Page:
L.A. Unified Expands Educational Opportunities for Students With Technology Investment
June 19, 2013 02:44 pm
I learned to type on a gigantic – by today’s standards – Dell computer. My mom’s company purchased top of the line, brand new devices, and allowed employees to purchase the old computers for a fraction of their worth. A colleague of hers helped my mom carry the behemoth to her car, and my brother helped us both carry it inside. We set it on an indestructible old desk, so heavy itself we knew it could bear the weight of the computer.
I turned on the new–to-me device, anticipation building inside with every passing second – until the seconds turned into minutes, and the minutes to many, many minutes. But finally, that old Dell booted up, blinked at me several times, and I connected to the internet for the first time at home. The year was 1997, and I was 12 years old.
I grew up in a single parent, low-income family. I was an ambitious child and student, but that alone couldn’t bridge the divide between all the things I wanted to be when I grew up (a lawyer, writer, Olympic gymnast…) and what I needed to learn to get there. My schools couldn’t always bridge that divide, either. The computer my mom brought home could, though. (Well, besides the Olympic gymnast part.) That old Dell computer cracked my world open and expanded it so vastly that I could see possibilities and opportunities that I never knew existed.
Don’t get me wrong—technology alone can’t close wide achievement gaps and ensure that every child receives an excellent education—but it’s an important component that, when paired with quality teaching, a rethinking of the use of time, and a comprehensive digital learning strategy, can significantly improve outcomes for all students.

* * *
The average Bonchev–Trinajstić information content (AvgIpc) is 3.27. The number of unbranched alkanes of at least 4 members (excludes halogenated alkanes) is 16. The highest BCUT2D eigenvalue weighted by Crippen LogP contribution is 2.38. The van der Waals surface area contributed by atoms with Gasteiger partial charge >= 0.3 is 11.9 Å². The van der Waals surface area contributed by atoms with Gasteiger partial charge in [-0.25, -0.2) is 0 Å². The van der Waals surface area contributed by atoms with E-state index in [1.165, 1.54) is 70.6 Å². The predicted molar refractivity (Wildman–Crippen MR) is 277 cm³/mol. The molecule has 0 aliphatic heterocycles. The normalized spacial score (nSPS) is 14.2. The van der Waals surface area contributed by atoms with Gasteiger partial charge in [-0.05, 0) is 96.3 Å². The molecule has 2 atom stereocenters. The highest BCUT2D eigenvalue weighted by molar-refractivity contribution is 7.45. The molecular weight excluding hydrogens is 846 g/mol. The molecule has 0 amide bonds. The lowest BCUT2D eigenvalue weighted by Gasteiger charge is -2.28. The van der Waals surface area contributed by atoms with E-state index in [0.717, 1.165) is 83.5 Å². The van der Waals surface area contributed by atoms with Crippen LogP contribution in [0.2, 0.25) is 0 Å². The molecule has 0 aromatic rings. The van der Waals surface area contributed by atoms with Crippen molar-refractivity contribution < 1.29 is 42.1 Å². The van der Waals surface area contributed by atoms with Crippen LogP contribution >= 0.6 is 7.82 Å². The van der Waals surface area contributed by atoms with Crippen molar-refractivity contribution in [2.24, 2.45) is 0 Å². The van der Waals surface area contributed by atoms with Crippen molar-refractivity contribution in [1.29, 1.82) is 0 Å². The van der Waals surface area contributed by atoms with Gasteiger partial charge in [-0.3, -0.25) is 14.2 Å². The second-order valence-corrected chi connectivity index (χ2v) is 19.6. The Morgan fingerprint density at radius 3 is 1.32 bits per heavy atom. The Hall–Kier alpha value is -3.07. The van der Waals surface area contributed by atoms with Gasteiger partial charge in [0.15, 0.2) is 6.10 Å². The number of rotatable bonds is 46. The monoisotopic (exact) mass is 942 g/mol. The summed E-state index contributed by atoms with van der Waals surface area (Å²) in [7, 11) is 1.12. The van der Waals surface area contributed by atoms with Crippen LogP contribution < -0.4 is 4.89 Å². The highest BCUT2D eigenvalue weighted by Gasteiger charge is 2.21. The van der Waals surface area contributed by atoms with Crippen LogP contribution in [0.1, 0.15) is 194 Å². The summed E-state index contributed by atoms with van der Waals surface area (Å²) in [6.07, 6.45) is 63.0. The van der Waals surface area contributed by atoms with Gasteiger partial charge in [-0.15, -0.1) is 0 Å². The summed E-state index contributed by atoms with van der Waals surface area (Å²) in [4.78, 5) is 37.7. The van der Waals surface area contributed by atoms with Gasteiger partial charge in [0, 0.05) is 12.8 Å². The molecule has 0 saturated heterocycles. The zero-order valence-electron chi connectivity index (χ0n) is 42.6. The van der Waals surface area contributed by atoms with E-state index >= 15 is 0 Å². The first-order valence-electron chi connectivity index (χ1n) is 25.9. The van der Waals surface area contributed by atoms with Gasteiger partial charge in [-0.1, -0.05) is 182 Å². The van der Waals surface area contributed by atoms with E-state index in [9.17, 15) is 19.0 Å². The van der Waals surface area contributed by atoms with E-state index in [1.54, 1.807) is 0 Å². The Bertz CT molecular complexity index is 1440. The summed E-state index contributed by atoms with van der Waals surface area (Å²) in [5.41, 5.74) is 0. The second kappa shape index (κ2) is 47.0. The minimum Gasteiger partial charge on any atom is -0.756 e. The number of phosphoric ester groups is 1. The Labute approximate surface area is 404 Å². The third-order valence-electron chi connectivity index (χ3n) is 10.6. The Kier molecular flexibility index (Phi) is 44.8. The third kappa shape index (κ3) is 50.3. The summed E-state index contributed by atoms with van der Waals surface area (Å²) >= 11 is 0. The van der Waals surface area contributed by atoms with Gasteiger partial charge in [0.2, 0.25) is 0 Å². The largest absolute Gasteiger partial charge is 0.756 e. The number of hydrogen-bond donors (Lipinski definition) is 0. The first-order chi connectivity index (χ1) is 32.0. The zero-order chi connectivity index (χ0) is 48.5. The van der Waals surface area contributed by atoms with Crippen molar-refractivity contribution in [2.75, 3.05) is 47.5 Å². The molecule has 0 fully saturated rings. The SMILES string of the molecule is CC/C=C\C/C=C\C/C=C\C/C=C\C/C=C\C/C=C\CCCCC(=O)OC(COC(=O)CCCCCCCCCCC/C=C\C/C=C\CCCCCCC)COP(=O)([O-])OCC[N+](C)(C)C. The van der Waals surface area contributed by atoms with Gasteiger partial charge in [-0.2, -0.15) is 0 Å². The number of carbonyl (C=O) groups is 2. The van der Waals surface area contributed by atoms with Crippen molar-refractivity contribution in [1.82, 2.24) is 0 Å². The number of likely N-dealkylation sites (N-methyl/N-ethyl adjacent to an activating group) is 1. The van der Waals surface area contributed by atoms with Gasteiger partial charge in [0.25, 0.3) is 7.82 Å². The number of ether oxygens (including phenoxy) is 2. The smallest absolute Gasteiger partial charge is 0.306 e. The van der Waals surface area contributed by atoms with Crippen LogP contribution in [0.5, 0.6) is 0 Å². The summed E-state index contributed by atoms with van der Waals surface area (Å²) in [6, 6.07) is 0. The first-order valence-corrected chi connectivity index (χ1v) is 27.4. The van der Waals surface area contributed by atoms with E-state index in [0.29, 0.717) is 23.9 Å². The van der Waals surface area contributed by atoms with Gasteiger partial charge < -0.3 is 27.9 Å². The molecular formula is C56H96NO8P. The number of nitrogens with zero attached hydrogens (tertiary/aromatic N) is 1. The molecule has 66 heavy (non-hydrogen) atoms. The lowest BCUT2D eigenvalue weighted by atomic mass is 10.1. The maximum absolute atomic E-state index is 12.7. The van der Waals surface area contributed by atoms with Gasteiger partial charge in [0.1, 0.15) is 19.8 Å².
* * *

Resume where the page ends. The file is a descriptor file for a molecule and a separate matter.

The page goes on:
This week, the L.A. United School District in California signed a $30 million contract with Apple computers to provide every student with an iPad. The district is the second largest in the nation, and an overwhelming majority of its students are low-income and Hispanic. The students and teachers had an opportunity to test various handheld devices, and the iPad won in terms of usability, versatility, and price. The district plans to roll out the devices – pre-loaded with educational software – at 47 campuses.
The decision out of Los Angeles marks a milestone in the growing movement for improving digital access and technology upgrades in schools. It comes soon after President Obama spoke in Mooresville, North Carolina promoting ConnectED, an initiative to provide high speed internet access to 99% of students throughout the nation within five years.
Having 24/7 access to challenging, current curriculum, news, and information sharing shouldn’t be a privilege for the wealthy; every student should have that opportunity. This week, the nation came a little bit closer to educational equality with L.A. Unified’s commitment to expanding educational opportunities through technology for their students.
“I can sleep tonight with my conscience clear,” said L.A. Unified Deputy Superintendent Jaime Aquino, “that [the Board of Education] did the right thing for kids.”
Cyndi Waite is the communications associate at the Alliance for Excellent Education.